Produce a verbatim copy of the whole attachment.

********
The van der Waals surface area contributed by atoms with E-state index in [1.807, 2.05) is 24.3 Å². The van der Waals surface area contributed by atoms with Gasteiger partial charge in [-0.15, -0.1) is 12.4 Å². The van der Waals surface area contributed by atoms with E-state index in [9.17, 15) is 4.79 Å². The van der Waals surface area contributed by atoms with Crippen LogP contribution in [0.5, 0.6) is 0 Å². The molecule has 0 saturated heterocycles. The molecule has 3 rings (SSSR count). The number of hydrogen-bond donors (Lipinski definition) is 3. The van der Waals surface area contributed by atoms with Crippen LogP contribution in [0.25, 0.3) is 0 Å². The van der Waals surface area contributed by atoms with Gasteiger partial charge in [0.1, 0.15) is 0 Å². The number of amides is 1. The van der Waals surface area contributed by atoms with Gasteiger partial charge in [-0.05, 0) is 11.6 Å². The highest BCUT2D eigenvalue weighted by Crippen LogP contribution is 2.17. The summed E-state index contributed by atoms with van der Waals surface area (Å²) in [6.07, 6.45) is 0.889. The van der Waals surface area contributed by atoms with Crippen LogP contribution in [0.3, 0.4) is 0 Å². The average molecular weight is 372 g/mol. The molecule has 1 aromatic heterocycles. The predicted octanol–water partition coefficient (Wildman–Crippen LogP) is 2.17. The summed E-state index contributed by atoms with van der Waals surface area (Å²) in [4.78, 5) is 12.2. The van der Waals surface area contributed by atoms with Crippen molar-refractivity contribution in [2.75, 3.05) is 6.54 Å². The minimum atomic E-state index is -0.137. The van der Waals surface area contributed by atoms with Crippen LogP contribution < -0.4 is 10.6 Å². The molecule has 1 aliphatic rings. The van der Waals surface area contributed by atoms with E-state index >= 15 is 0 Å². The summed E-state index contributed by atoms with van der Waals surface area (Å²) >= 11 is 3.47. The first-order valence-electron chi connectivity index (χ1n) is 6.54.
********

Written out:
The van der Waals surface area contributed by atoms with E-state index in [1.807, 2.05) is 24.3 Å². The van der Waals surface area contributed by atoms with Gasteiger partial charge in [-0.15, -0.1) is 12.4 Å². The van der Waals surface area contributed by atoms with E-state index in [9.17, 15) is 4.79 Å². The van der Waals surface area contributed by atoms with Crippen LogP contribution in [0.5, 0.6) is 0 Å². The molecule has 0 saturated heterocycles. The molecule has 3 rings (SSSR count). The number of hydrogen-bond donors (Lipinski definition) is 3. The van der Waals surface area contributed by atoms with Crippen LogP contribution in [0.25, 0.3) is 0 Å². The van der Waals surface area contributed by atoms with Gasteiger partial charge in [0.1, 0.15) is 0 Å². The number of amides is 1. The van der Waals surface area contributed by atoms with Gasteiger partial charge in [-0.05, 0) is 11.6 Å². The highest BCUT2D eigenvalue weighted by Crippen LogP contribution is 2.17. The summed E-state index contributed by atoms with van der Waals surface area (Å²) in [6.07, 6.45) is 0.889. The van der Waals surface area contributed by atoms with Crippen LogP contribution in [0.3, 0.4) is 0 Å². The average molecular weight is 372 g/mol. The molecule has 1 aromatic heterocycles. The predicted octanol–water partition coefficient (Wildman–Crippen LogP) is 2.17. The summed E-state index contributed by atoms with van der Waals surface area (Å²) in [4.78, 5) is 12.2. The van der Waals surface area contributed by atoms with Crippen molar-refractivity contribution in [2.75, 3.05) is 6.54 Å². The minimum atomic E-state index is -0.137. The van der Waals surface area contributed by atoms with Crippen LogP contribution < -0.4 is 10.6 Å². The molecule has 1 aliphatic rings. The van der Waals surface area contributed by atoms with E-state index >= 15 is 0 Å². The summed E-state index contributed by atoms with van der Waals surface area (Å²) >= 11 is 3.47. The first-order valence-electron chi connectivity index (χ1n) is 6.54.